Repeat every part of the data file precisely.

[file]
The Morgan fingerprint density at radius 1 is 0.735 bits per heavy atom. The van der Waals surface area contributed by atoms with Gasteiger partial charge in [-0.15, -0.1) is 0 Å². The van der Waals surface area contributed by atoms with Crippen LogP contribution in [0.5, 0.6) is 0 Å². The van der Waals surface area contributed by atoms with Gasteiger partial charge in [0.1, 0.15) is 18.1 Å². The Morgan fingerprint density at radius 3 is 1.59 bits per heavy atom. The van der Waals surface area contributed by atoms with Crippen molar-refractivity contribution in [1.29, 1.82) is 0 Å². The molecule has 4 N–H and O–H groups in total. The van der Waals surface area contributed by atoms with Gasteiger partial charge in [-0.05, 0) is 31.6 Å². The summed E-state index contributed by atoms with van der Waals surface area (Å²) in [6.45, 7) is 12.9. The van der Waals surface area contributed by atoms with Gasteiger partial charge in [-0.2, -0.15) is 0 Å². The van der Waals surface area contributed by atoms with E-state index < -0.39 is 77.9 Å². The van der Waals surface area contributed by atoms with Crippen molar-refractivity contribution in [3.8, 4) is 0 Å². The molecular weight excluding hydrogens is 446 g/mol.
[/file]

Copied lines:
The Morgan fingerprint density at radius 1 is 0.735 bits per heavy atom. The van der Waals surface area contributed by atoms with Gasteiger partial charge in [-0.15, -0.1) is 0 Å². The van der Waals surface area contributed by atoms with Crippen LogP contribution in [0.5, 0.6) is 0 Å². The van der Waals surface area contributed by atoms with Gasteiger partial charge in [0.1, 0.15) is 18.1 Å². The Morgan fingerprint density at radius 3 is 1.59 bits per heavy atom. The van der Waals surface area contributed by atoms with Crippen molar-refractivity contribution in [1.29, 1.82) is 0 Å². The molecule has 4 N–H and O–H groups in total. The van der Waals surface area contributed by atoms with Gasteiger partial charge in [-0.05, 0) is 31.6 Å². The summed E-state index contributed by atoms with van der Waals surface area (Å²) in [6.45, 7) is 12.9. The van der Waals surface area contributed by atoms with Gasteiger partial charge in [-0.2, -0.15) is 0 Å². The van der Waals surface area contributed by atoms with E-state index < -0.39 is 77.9 Å². The van der Waals surface area contributed by atoms with Crippen molar-refractivity contribution in [3.8, 4) is 0 Å². The molecular weight excluding hydrogens is 446 g/mol.